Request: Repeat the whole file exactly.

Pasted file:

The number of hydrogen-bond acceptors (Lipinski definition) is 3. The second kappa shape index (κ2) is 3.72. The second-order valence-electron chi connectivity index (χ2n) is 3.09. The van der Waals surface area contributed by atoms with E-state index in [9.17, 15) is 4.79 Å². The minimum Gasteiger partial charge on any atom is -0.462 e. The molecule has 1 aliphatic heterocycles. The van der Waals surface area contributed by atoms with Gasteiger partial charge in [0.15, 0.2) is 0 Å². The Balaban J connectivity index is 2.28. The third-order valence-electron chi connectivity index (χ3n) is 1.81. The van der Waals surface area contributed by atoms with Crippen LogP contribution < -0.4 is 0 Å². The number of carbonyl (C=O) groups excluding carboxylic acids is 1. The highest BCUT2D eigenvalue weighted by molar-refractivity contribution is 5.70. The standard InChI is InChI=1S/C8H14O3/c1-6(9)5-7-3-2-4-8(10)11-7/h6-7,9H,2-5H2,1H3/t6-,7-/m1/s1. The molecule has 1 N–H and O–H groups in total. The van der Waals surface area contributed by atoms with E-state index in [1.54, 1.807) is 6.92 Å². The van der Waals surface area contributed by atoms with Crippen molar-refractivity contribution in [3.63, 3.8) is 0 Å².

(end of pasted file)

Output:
The number of hydrogen-bond acceptors (Lipinski definition) is 3. The second kappa shape index (κ2) is 3.72. The second-order valence-electron chi connectivity index (χ2n) is 3.09. The van der Waals surface area contributed by atoms with E-state index in [9.17, 15) is 4.79 Å². The minimum Gasteiger partial charge on any atom is -0.462 e. The molecule has 1 aliphatic heterocycles. The van der Waals surface area contributed by atoms with Gasteiger partial charge in [0.15, 0.2) is 0 Å². The Balaban J connectivity index is 2.28. The third-order valence-electron chi connectivity index (χ3n) is 1.81. The van der Waals surface area contributed by atoms with Crippen LogP contribution < -0.4 is 0 Å². The number of carbonyl (C=O) groups excluding carboxylic acids is 1. The highest BCUT2D eigenvalue weighted by molar-refractivity contribution is 5.70. The standard InChI is InChI=1S/C8H14O3/c1-6(9)5-7-3-2-4-8(10)11-7/h6-7,9H,2-5H2,1H3/t6-,7-/m1/s1. The molecule has 1 N–H and O–H groups in total. The van der Waals surface area contributed by atoms with E-state index in [1.54, 1.807) is 6.92 Å². The van der Waals surface area contributed by atoms with Crippen molar-refractivity contribution in [3.63, 3.8) is 0 Å².